The cabin is accessible by car in the summer. During the spring (from March 31st through May 15th) the road to the cabin is closed to motorized vehicle traffic. Be prepared to hike or bike 12 miles to the cabin during this period. During winter months the access road is infrequently plowed, so be prepared with a four-wheel drive, high clearance vehicle or to ski up to 12 miles to the cabin. The final mile on the Maxey Cabin Road is not plowed during the winter and guests should come prepared to ski or snowshoe the final distance to the cabin.
Diamond Butte Lookout
Diamond Butte Cabin is an active fire lookout on the Gallatin-Custer National Forest. In the summer it is used to spot fires, but from September — May, you can rent it out. It is way out there in eastern Montana, about an hour’s drive from Ashland.
There is a twin bed and a double futon. It’s possible to request a cot from the Forest Service to sleep more people, but it’s a tiny space — so you wouldn’t be able to move around much with a cot in there.
There isn’t water or electricity and nowhere nearby to gather water, so bring your own. The cabin has a propane cook stove with oven, propane lights, propane heater, and a few cooking and eating utensils (as always, I suggest bringing anything you will really want, like a sharp knife.) There is also a table and chair.
The Diamond Butte Lookout is primarily used by hunters in the fall. There aren’t a lot of trails around, but it is easy enough to walk, ride a horse, or cross-country ski from the cabin. And the view is amazing. I think I’d be happy bird watching from the balcony and watching the clouds move across the sky.
The parking area and the vault toilet are 200 yards down a steep slope from the lookout. You should be able to reach the parking area year-round unless there is big or drifting snow. A wagon in the basement may be used for getting your stuff up to the lookout.
Hut-to-Hut Skiing in Montana
We don’t really have a hut-to-hut system in Montana like the 10th Mountain Division system in Colorado, but with a little creativity, you can string together some Forest Service cabins to create something similar. You could also mountain bike or hike these routes.
Mystic Lake Cabin and Trail Creek Cabin
These two cabins are each great on their own but are a really fun option for a hut-to-hut ski. Well, it’s more of a cabin-to-cabin tour linking the Mystic Lake Cabin with the Trail Creek Cabin in the Gallatin National Forest (now the Custer-Gallatin National Forest).
From the junction of Trail Creek Rd. and Newman Creek Rd. ski in 3.1 miles to the Trail Creek Cabin. With a short ski en route to the cabin, there should be plenty of time for touring nearby meadows or carving turns on the slopes.
The next day, get out the GPS or a map and compass and find your way to Mystic Lake. The route starts on the logging road but soon switches to a trail past the Old Cougar Reservoir and Bear Lakes (6-8 miles depending on the route). Because this area gets used by snowmobilers, there may be tracks all over the place—make sure you know where you are going.
The Mystic Lake Cabin is nestled in the trees along the shore of—you guessed it—Mystic Lake. Tour around the lake or explore the south fork of Bozeman Creek. From the cabin, it’s a shorter (5.3 miles), but steeper ski out New World Gulch Trail—with the possibility of sneaking in some turns on Mt. Ellis—or a mellow tour (10 miles) on the logging road following Bozeman Creek.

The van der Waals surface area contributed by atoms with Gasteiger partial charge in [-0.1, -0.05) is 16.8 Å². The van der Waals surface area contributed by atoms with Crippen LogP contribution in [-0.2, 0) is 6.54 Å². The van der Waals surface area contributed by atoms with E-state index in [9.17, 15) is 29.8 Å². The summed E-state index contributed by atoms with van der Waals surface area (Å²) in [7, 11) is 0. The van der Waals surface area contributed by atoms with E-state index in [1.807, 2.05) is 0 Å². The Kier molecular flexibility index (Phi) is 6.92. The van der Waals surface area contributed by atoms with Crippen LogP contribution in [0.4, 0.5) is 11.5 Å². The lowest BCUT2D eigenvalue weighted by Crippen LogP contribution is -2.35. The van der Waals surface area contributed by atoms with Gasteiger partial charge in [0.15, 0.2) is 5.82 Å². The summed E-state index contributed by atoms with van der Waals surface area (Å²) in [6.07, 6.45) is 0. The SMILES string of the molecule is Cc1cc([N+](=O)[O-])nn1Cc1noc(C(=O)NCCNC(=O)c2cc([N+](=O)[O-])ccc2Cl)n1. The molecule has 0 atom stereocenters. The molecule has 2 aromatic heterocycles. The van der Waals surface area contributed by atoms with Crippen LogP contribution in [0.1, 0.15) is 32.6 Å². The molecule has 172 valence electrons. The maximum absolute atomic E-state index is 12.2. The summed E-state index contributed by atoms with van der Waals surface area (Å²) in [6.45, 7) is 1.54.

Other Cabin in the Woods Vacation Ideas
If a Forest Service cabin isn’t posh enough for you, check out these huts and yurts.
Nemesis Mountain Hut
Nemesis Mountain Hut can be rented from Hellroaring Ski Adventures. The Hut is actually two huts—a six-person bunk tent and a kitchen tent that sleeps two. Located in the Centennial Mountains, twenty-five miles from West Yellowstone, this hut provides awesome access to great backcountry skiing. Take the snowmobile shuttle in and bring all the comforts of home.
Yurtski is located at 6800 feet in the Swan Mountains. Like the Nemesis Hut, Yurtski offers a snowmobile shuttle. Or have the sled carry your gear while you ski in the eight miles, mostly on Forest Service roads. From the yurt, a skin track leads to three alpine bowls and a variety of skiing and touring terrain.
I spent a couple of nights at Yurtski with a friend before my kids were born and loved it. I am not an adventurous backcountry skier but found plenty of gentle slopes to make turns.
Both Hellroaring Ski Adventures and Yurtski offer catered, guided or self-service trips.
Elkhorn Hot Springs
We have stayed at Elkhorn Hot Springs in the Pioneer Mountains many times. It’s not the fanciest place, we use the term “rustic” generously. It has several rustic cabins and lodge rooms for skiers who like to soak.
Maverick Ski Area is a mere three miles down the road and twenty miles of groomed cross-country ski trails start right outside the door. There’s also a restaurant serving dinner on the weekends and a complimentary hot breakfast buffet. And don’t forget the hot springs.
One of our first family visits was when I was playing around with the new photo apps and filters on my phone, apparently. Another time we stayed over New Year’s with a couple of other families. We went again over Anders’ birthday and made this video:
Wade Lake Resort
With thirty-five kilometers of groomed cross-country ski tracks, access to plenty of skiing slopes in the Gravelly Mountains, wildlife viewing, and a spectacular setting, Wade Lake Resort has it all.
In summer enjoy fishing, hiking, birding, wildlife viewing, mountain biking, photography, or the area’s other attractions and activities. In winter enjoy cross-country skiing, snowshoeing, wildlife viewing, and photography.
Rent one of the five cabins and you get use of the ski trails and a gear shuttle in and out. In summer, you can drive right up.